Landslide and Subsidence Potential due to the Progressive Development of Cave Network in Ella-Wellawaya Area, Sri Lanka

P. Jayasingha, G. Jayathissa, R.M.S. Bandara, W.S. Weliange, R.A.L. Osborne, A.S. Dandeniya, A.K.P.P. Algiriya, S. Senanayake, M. Champika, N.S. Prasannajith

Abstract


Carbonate rocks are highly soluble. Sinkholes are formed by both the failure of solution cavities and
the rapid removal of fines from solution cavities in carbonate and metacarbonate rocks. Sri Lankan
landmass is composed of Proterozoic high-grade metamorphic rocks such as gneiss and
metacarbonates like marble. Large caves in Sri Lanka form in both marble and gneiss. A few land
subsidence events have occurred recently in Ella-Wellawaya area, which is a hilly terrain. In addition,
some cases of groundwater table lowering, which has caused drying of dug wells have also been
recorded within the area, apparently related to a major development project presently under way in the
area.

The main objective of this paper is to draw the immediate attention of local researchers and
authorities whom are working on mitigation and management of disasters, groundwater and climate
change, showing the importance of carrying out detail studies on potential landslides and land
subsidence of Ella-Wellawaya area for avoiding and minimising loss of humans and properties.
Preliminary surveys on some land subsidence cases and speleological studies including geology,
hydrogeology and morphological mapping of the underground caves in the area have been actively
carried out. According to the results, it is shown that the subsidence is likely to be correlated with the
collapsing of cavities and weathered zones in metacarbonates, and disturbances to the groundwater
table. Field explorations done during the last two years have discovered several large underground
caves in the area some more than 100 m across. Most of the cave roofs have been thinned by the
breakdown of bedrock along weak zones such as joints. Since the process of collapse, trigged by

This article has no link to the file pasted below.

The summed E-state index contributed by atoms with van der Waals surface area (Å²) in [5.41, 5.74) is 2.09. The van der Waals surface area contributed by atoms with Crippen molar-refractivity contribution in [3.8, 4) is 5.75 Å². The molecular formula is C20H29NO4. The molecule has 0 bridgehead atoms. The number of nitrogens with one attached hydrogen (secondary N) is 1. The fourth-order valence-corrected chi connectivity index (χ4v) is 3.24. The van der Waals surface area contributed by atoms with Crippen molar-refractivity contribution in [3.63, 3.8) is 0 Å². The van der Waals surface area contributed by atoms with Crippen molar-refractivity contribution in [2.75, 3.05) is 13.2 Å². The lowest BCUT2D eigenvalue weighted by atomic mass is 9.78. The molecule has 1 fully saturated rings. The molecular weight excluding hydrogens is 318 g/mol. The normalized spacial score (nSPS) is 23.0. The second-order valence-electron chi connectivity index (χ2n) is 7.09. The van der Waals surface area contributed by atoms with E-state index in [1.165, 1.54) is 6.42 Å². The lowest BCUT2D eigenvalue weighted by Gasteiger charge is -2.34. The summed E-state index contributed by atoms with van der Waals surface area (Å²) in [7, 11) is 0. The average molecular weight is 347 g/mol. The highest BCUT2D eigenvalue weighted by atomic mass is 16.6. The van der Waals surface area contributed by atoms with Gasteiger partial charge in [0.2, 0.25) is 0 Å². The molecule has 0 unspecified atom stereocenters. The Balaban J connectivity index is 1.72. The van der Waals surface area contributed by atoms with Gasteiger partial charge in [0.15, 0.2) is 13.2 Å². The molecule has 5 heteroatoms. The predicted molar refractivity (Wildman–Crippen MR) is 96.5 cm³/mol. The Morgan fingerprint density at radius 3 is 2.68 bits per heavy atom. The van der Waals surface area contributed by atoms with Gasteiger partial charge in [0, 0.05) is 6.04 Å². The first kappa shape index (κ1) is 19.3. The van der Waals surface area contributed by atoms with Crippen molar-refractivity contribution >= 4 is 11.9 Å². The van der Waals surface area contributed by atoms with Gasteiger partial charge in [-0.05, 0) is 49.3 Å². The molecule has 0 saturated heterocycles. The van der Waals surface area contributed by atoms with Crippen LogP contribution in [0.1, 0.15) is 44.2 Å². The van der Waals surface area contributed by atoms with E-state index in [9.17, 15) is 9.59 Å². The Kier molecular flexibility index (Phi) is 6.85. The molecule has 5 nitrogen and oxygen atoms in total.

weathering is continuing and patches and lenses of carbonate rocks observed in the caves are still
being dissolved, the expansion of the cave spaces is unending. Some of the chambers of these caves
are aligned parallel to the steep slopes in the Ella-Wellawaya area and some acted as underground
water conduits and storages during the rainy seasons. The Ella-Wellawaya area has been undergone a
change in vegetation cover since the colonial period and hence the area is more prone to soil erosion
which exposes the near surface natural cavities to the underground caves. Present human exposures
and interactions within the susceptible slopes have brought lives and properties under threat. Hence
future land subsidence and landslide occurrences are highly predictable with the recent conditions in
the area and hence threat to human life and properties is high. The tourism industry, unique to the area
could particularly be affected. Hence such hazardous should properly be identified and demarcated
and the erosion triggered by present vegetation changes must properly be addressed.

Keywords: Metacarbonate rocks, Subsidence, Ella-Wellawaya, Cave network, Erosion


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Proceedings of International Forestry and Environment Symposium, Sri Lanka. Published by Department of Forestry and Environmental Science, University of Sri Jayewardenepura